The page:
Woolies’ window was a thing of wonder

FUN AND GAMES ... the window of Woolworth's, from its early days in King Street.
FUN AND GAMES ... the window of Woolworth's, from its early days in King Street.

WOW, this is a window you’d have pressed your nose against, isn’t it?

Given that the weather has taken an Arctic turn in recent days, this snowy view seems appropriately seasonal, albeit it’s a wee bit late for Christmas.

This is another of the pictures that I mentioned coming to me from a reader, all of which were taken by the South Shields photographer, the late Jimmy Cleet.

This is the window of Woolworth’s in King Street from the era when its slogan was still ‘nothing over sixpence,’ which meant anything from this display – a dressed dolly, a toy train, a xylophone or a game of snakes and ladders – really did cost you the equivalent, in today’s coinage, of only just over 2p.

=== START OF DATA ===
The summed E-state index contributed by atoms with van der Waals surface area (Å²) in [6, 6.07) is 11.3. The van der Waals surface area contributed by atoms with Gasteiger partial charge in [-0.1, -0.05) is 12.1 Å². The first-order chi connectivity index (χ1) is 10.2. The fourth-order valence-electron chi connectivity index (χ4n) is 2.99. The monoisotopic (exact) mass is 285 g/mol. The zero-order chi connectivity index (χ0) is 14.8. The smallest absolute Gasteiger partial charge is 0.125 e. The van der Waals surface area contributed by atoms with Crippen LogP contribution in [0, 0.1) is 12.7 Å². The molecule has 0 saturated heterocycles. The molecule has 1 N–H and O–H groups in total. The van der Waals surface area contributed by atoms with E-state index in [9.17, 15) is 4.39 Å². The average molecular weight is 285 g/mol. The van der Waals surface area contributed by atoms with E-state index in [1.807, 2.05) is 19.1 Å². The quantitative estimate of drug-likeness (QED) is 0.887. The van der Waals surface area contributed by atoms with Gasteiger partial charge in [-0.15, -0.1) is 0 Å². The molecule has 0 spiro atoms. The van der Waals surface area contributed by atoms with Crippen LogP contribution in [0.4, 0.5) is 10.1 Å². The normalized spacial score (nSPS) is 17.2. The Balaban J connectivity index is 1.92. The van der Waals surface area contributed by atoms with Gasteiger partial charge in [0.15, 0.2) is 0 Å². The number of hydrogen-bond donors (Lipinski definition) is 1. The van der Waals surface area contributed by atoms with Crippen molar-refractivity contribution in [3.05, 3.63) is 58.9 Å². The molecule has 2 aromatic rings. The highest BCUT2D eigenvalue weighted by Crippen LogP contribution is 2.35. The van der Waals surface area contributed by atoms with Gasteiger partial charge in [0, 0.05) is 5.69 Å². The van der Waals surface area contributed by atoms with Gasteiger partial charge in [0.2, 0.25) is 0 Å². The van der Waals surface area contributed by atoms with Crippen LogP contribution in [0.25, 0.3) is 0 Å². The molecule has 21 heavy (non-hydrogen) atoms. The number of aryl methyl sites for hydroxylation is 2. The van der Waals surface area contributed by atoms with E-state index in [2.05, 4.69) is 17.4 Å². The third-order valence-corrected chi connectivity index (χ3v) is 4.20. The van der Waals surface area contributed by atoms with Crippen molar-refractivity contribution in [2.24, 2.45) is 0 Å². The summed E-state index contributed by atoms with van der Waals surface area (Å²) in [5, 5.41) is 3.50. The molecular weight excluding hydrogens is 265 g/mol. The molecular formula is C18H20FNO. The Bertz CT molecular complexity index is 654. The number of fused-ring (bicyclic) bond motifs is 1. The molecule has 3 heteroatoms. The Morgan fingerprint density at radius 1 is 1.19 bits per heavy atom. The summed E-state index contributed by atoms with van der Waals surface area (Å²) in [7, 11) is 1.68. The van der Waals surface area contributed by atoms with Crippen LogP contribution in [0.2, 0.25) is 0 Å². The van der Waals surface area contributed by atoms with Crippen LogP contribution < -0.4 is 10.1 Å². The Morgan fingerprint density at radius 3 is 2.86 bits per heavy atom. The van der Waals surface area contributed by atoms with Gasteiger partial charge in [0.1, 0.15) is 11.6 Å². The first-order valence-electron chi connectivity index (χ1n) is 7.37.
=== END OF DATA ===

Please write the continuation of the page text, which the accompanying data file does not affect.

In fact when this picture was taken, that was worth nearer 55p in value – still a bargain, though.

There is no actual date for this photograph. Woolworth’s came to Britain from the US just before the First World War.

Its store in King Street opened in 1921 and, despite disaster from air raids and a fire, it remained there for more than 80 years.

I suspect that this is the 1920s.

Other popular toys that year seem to have included figures of footballers and horses, tiny china tea sets, and something in a box called Our Bairn’s Stores: a toy shop, perhaps? I think I can also see spinning tops.